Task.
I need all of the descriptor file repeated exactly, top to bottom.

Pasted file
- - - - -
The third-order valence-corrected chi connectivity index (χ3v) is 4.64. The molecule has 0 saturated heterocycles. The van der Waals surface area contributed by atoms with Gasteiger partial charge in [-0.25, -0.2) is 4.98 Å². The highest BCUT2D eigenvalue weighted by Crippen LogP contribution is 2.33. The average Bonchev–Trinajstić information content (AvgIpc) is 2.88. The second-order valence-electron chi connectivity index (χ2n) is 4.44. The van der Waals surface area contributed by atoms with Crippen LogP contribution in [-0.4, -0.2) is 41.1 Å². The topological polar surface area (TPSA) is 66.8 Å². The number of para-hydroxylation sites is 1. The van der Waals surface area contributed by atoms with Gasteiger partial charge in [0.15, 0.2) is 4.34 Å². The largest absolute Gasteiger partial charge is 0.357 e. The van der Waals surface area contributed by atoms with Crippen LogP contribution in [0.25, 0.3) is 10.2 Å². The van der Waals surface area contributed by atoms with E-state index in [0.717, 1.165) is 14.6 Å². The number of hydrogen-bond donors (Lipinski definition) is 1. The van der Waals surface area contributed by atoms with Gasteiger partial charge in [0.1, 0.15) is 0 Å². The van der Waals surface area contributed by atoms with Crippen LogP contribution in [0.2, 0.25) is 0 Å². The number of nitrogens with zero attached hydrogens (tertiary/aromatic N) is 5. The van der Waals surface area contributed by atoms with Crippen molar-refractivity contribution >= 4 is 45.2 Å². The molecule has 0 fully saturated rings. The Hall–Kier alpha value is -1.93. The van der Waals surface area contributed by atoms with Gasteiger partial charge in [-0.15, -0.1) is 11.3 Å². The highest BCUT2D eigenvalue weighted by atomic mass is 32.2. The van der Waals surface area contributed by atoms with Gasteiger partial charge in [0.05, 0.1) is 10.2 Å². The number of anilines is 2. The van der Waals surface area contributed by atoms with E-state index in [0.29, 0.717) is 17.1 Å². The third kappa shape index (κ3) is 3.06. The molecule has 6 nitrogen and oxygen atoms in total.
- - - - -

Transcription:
The third-order valence-corrected chi connectivity index (χ3v) is 4.64. The molecule has 0 saturated heterocycles. The van der Waals surface area contributed by atoms with Gasteiger partial charge in [-0.25, -0.2) is 4.98 Å². The highest BCUT2D eigenvalue weighted by Crippen LogP contribution is 2.33. The average Bonchev–Trinajstić information content (AvgIpc) is 2.88. The second-order valence-electron chi connectivity index (χ2n) is 4.44. The van der Waals surface area contributed by atoms with Crippen LogP contribution in [-0.4, -0.2) is 41.1 Å². The topological polar surface area (TPSA) is 66.8 Å². The number of para-hydroxylation sites is 1. The van der Waals surface area contributed by atoms with Gasteiger partial charge in [0.15, 0.2) is 4.34 Å². The largest absolute Gasteiger partial charge is 0.357 e. The van der Waals surface area contributed by atoms with Crippen LogP contribution in [0.25, 0.3) is 10.2 Å². The van der Waals surface area contributed by atoms with E-state index in [0.717, 1.165) is 14.6 Å². The number of hydrogen-bond donors (Lipinski definition) is 1. The van der Waals surface area contributed by atoms with Gasteiger partial charge in [0.1, 0.15) is 0 Å². The van der Waals surface area contributed by atoms with Crippen LogP contribution in [0.2, 0.25) is 0 Å². The number of nitrogens with zero attached hydrogens (tertiary/aromatic N) is 5. The van der Waals surface area contributed by atoms with Crippen molar-refractivity contribution >= 4 is 45.2 Å². The molecule has 0 fully saturated rings. The Hall–Kier alpha value is -1.93. The van der Waals surface area contributed by atoms with Gasteiger partial charge in [-0.15, -0.1) is 11.3 Å². The highest BCUT2D eigenvalue weighted by atomic mass is 32.2. The van der Waals surface area contributed by atoms with Gasteiger partial charge in [0.05, 0.1) is 10.2 Å². The number of anilines is 2. The van der Waals surface area contributed by atoms with E-state index in [0.29, 0.717) is 17.1 Å². The third kappa shape index (κ3) is 3.06. The molecule has 6 nitrogen and oxygen atoms in total.